How Transition Affects the Statute of Limitations Analysis
The novel nature of condominium ownership, specifically the transition process, affects the statute of limitations analysis. The Planned Real Estate Development Full Disclosure Act requires that the developer of a condominium staff the board of trustees of an association and control the affairs of the association until seventy-five percent of the units in the development are sold. During that period of control, the developer is under a fiduciary responsibility to the association to act in the best interest of the association and its membership. Pragmatically speaking, however, a developer-controlled association is much different than a homeowner controlled association. Even if certain problems with construction are discovered during developer-control, it cannot be realistically expected that the developer-controlled board would take steps to investigate those defects and litigate, on behalf of the association, if necessary. Therefore, equity and common sense suggest that the earliest the statute of limitations clock could begin to run against an association for construction defect claims is the date of transition, at which time the unit owners take control of the board of trustees for the first time.
To this end, our courts recognize the inherent unfairness in allowing statutes of limitations to run against an association while the developer controls its board. The reason is clear – individual unit owners lack standing to assert claims for faulty construction affecting the common elements prior to transition. Thus, equity cannot support the running of limitation periods against an association that legally cannot assert its rights during the period of developer control.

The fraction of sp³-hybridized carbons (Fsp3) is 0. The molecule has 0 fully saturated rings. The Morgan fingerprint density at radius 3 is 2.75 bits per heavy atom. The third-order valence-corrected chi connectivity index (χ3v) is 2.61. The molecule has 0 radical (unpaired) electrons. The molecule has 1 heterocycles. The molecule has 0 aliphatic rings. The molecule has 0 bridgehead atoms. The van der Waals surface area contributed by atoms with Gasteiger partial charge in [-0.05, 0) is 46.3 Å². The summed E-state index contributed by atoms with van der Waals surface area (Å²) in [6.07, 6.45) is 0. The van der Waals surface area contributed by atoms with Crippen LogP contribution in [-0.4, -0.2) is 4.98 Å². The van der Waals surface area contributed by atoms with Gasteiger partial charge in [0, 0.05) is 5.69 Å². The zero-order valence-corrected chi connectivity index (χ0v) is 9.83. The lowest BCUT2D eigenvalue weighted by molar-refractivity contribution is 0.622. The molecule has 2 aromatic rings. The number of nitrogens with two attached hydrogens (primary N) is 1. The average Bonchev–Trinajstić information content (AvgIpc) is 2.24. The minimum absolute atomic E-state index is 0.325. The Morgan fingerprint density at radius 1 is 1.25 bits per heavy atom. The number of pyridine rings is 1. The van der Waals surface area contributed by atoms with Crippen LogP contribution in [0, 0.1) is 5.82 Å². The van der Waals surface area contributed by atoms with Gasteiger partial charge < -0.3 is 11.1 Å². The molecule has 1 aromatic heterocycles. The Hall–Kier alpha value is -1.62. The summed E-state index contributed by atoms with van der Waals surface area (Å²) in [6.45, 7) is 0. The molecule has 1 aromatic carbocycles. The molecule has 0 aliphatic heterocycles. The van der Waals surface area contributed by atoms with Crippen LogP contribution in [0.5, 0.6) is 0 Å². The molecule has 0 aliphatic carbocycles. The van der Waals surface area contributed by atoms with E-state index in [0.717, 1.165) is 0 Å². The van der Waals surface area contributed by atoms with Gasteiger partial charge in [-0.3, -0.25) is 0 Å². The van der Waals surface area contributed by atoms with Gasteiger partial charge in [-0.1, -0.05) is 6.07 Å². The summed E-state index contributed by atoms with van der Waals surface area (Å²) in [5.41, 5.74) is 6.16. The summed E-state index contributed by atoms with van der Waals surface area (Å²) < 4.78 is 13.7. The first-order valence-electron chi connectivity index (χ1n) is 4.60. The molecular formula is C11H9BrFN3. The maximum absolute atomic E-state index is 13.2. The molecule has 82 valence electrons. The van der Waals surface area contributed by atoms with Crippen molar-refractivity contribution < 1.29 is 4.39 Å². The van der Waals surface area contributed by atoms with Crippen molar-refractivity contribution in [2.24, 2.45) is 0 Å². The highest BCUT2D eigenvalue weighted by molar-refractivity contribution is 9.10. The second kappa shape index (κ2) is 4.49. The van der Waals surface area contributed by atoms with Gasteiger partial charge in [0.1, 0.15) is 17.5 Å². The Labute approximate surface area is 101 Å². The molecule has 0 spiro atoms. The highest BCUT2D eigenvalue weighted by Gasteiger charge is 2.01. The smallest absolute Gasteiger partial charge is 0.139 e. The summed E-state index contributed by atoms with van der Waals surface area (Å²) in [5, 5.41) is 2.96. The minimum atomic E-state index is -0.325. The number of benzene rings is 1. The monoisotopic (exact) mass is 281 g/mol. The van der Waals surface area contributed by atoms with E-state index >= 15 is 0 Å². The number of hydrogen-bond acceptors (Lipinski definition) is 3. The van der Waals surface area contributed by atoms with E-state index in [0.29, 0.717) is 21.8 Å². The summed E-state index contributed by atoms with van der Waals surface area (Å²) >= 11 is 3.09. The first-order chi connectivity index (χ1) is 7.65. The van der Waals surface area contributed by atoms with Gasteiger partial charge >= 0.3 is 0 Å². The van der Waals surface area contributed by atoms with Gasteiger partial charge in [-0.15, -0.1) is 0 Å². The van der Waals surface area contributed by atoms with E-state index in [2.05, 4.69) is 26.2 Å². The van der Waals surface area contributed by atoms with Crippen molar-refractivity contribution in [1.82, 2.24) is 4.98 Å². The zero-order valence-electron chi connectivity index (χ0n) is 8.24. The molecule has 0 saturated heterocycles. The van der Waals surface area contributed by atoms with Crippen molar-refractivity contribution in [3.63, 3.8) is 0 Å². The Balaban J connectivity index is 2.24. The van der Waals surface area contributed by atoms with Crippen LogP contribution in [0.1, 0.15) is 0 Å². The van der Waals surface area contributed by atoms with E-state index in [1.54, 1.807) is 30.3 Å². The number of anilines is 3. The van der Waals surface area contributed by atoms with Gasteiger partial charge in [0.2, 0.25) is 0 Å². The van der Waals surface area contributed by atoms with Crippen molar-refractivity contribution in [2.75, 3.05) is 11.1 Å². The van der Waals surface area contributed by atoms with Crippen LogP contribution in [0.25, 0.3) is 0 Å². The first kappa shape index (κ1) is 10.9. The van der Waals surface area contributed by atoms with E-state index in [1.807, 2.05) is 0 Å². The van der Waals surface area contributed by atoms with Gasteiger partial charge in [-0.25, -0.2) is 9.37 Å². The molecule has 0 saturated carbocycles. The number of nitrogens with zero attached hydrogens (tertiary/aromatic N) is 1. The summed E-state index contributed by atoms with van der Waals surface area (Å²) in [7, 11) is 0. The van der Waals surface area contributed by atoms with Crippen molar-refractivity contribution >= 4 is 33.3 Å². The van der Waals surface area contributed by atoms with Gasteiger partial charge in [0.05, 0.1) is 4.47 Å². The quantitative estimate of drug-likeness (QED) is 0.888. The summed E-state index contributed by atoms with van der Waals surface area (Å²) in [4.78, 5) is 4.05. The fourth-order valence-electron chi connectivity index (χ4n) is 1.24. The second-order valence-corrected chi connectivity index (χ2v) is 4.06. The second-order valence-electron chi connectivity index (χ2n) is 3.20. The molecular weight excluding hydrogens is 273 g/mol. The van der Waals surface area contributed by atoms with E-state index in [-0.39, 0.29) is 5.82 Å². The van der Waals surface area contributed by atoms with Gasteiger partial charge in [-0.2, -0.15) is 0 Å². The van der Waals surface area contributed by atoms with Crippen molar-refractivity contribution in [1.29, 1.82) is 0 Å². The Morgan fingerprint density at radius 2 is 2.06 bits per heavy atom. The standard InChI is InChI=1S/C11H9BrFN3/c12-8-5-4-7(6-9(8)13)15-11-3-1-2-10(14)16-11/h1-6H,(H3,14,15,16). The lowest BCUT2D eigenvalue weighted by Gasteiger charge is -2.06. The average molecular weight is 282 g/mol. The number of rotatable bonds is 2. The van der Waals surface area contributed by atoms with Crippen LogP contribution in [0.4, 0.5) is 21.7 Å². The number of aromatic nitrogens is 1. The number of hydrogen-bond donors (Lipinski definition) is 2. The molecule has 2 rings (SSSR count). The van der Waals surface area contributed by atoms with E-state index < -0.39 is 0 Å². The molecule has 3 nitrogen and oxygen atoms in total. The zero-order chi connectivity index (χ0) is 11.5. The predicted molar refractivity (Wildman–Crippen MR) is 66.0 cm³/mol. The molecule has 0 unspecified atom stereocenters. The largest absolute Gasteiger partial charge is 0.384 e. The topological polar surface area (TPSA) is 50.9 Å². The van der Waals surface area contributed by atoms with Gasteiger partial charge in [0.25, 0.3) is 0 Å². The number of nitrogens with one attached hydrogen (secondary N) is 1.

In New Jersey, the Law Division decision in Terrace Condominium Ass'n v. Midlantic Nat. Bank, 268 N.J. Super. 488 (Law Div. 1993), clearly stands for the proposition that statutes should be tolled when the unit owners of a condominium are not in control of the Board. In Terrace, a condominium association brought an action against a bank that took over construction of the building. At the time the bank took over, some of the units had been sold, but construction was still continuing. Construction was later completed under the bank’s watch, and almost immediately its residents experienced numerous problems with water infiltration into their units. Midlantic, the bank/owner in question, engaged an engineer to document the problems and provide a solution. Most of these repairs were “short-lived or improper repairs to the most significant of the  problems and generally had the effect of concealing the true causes of the problems.”
Transition occurred and the Association filed suit against Midlantic. Midlantic raised a statute of limitations defense as to several of the building warranty claims. The court found that because the bank had effectuated repairs, the statute of limitations did not run against the unit owners because they relied upon the bank to effectuate the proper repairs while in control of the Association. Additionally, the court found that, notwithstanding the repairs undertaken by Midlantic, the “unit owners had no control of the Association, and should not be bound by the period of time thereto.” This is true “even if each unit owner could have sued the Bank while the Bank was in control of the Association” and that “it may well be that ordinarily the right to make such claims should be tolled or deferred until the unit owners control the association.”
There is also an unpublished decision by the Appellate Division that directly addresses a condominium Association’s ability to control its own destiny. The Appellate Division decision captioned Skyline Condominium Assoc. v. Falkin, No. A-3913-98, A-3860-98, A-3792-98 (App. Div. September 10, 2001), is right on point. In the Skyline opinion, the Appellate Division was faced with the issue of “determining the first date that a plaintiff obtained the enforceable right to institute and maintain an action regarding the controversy” for the purposes of the entire controversy doctrine.
Recognizing the difficulty in running the statute of limitations clock while the individual unit owners are not in control of their association’s board, the Skyline Court concluded that the statute of limitations on an action for construction defects by a condominium association against a sponsor should be tolled until the unit owners control the association.